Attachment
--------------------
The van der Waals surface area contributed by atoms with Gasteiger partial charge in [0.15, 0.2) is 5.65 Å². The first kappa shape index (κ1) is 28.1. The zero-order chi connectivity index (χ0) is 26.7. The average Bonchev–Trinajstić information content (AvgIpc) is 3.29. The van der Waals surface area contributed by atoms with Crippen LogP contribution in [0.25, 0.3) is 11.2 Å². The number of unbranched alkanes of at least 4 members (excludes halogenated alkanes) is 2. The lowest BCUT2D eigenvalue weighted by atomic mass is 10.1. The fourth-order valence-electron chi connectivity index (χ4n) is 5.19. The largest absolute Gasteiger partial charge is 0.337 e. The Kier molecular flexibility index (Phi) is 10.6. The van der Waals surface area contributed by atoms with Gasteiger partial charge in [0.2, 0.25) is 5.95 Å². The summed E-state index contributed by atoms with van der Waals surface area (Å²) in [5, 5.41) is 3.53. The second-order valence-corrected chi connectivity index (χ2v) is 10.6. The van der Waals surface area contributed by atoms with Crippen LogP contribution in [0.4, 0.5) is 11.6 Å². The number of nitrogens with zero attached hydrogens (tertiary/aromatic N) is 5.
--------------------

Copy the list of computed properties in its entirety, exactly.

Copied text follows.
The van der Waals surface area contributed by atoms with Gasteiger partial charge in [0.15, 0.2) is 5.65 Å². The first kappa shape index (κ1) is 28.1. The zero-order chi connectivity index (χ0) is 26.7. The average Bonchev–Trinajstić information content (AvgIpc) is 3.29. The van der Waals surface area contributed by atoms with Crippen LogP contribution in [0.25, 0.3) is 11.2 Å². The number of unbranched alkanes of at least 4 members (excludes halogenated alkanes) is 2. The lowest BCUT2D eigenvalue weighted by atomic mass is 10.1. The fourth-order valence-electron chi connectivity index (χ4n) is 5.19. The largest absolute Gasteiger partial charge is 0.337 e. The Kier molecular flexibility index (Phi) is 10.6. The van der Waals surface area contributed by atoms with Gasteiger partial charge in [0.2, 0.25) is 5.95 Å². The summed E-state index contributed by atoms with van der Waals surface area (Å²) in [5, 5.41) is 3.53. The second-order valence-corrected chi connectivity index (χ2v) is 10.6. The van der Waals surface area contributed by atoms with Crippen LogP contribution in [0.4, 0.5) is 11.6 Å². The number of nitrogens with zero attached hydrogens (tertiary/aromatic N) is 5.